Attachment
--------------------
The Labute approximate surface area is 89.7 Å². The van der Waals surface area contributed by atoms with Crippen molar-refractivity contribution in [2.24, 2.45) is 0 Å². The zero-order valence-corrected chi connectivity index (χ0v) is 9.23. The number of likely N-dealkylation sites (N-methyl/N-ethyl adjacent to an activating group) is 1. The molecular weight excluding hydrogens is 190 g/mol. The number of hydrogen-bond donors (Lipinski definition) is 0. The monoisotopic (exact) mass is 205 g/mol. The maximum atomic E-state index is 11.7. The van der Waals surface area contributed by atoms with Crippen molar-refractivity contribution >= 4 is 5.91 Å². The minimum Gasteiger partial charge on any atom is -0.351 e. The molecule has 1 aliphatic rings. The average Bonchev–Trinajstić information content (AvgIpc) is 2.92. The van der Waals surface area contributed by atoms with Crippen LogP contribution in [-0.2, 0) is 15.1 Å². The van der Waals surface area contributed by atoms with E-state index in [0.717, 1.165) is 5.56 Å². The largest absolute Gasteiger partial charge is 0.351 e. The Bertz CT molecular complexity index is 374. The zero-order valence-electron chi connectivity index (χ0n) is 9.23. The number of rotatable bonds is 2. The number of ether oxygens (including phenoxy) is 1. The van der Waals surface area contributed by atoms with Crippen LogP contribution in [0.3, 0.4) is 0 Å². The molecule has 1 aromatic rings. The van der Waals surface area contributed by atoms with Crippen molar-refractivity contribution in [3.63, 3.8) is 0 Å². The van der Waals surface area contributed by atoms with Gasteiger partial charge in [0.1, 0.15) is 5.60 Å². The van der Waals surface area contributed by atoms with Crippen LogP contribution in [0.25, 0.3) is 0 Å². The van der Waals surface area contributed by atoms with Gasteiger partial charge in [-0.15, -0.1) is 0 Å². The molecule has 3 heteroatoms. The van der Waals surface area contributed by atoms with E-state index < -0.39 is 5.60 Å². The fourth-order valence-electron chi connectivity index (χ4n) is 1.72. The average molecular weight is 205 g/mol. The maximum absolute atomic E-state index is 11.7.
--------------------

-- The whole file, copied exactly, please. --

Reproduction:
The Labute approximate surface area is 89.7 Å². The van der Waals surface area contributed by atoms with Crippen molar-refractivity contribution in [2.24, 2.45) is 0 Å². The zero-order valence-corrected chi connectivity index (χ0v) is 9.23. The number of likely N-dealkylation sites (N-methyl/N-ethyl adjacent to an activating group) is 1. The molecular weight excluding hydrogens is 190 g/mol. The number of hydrogen-bond donors (Lipinski definition) is 0. The monoisotopic (exact) mass is 205 g/mol. The maximum atomic E-state index is 11.7. The van der Waals surface area contributed by atoms with Crippen molar-refractivity contribution >= 4 is 5.91 Å². The minimum Gasteiger partial charge on any atom is -0.351 e. The molecule has 1 aliphatic rings. The average Bonchev–Trinajstić information content (AvgIpc) is 2.92. The van der Waals surface area contributed by atoms with Crippen LogP contribution in [-0.2, 0) is 15.1 Å². The van der Waals surface area contributed by atoms with E-state index in [0.717, 1.165) is 5.56 Å². The largest absolute Gasteiger partial charge is 0.351 e. The Bertz CT molecular complexity index is 374. The zero-order valence-electron chi connectivity index (χ0n) is 9.23. The number of rotatable bonds is 2. The number of ether oxygens (including phenoxy) is 1. The van der Waals surface area contributed by atoms with Crippen LogP contribution in [0.3, 0.4) is 0 Å². The molecule has 1 aromatic rings. The van der Waals surface area contributed by atoms with Crippen molar-refractivity contribution in [3.63, 3.8) is 0 Å². The van der Waals surface area contributed by atoms with Gasteiger partial charge in [0.1, 0.15) is 5.60 Å². The van der Waals surface area contributed by atoms with Crippen LogP contribution in [0.25, 0.3) is 0 Å². The van der Waals surface area contributed by atoms with Gasteiger partial charge in [-0.15, -0.1) is 0 Å². The molecule has 3 heteroatoms. The van der Waals surface area contributed by atoms with E-state index < -0.39 is 5.60 Å². The fourth-order valence-electron chi connectivity index (χ4n) is 1.72. The average molecular weight is 205 g/mol. The maximum absolute atomic E-state index is 11.7.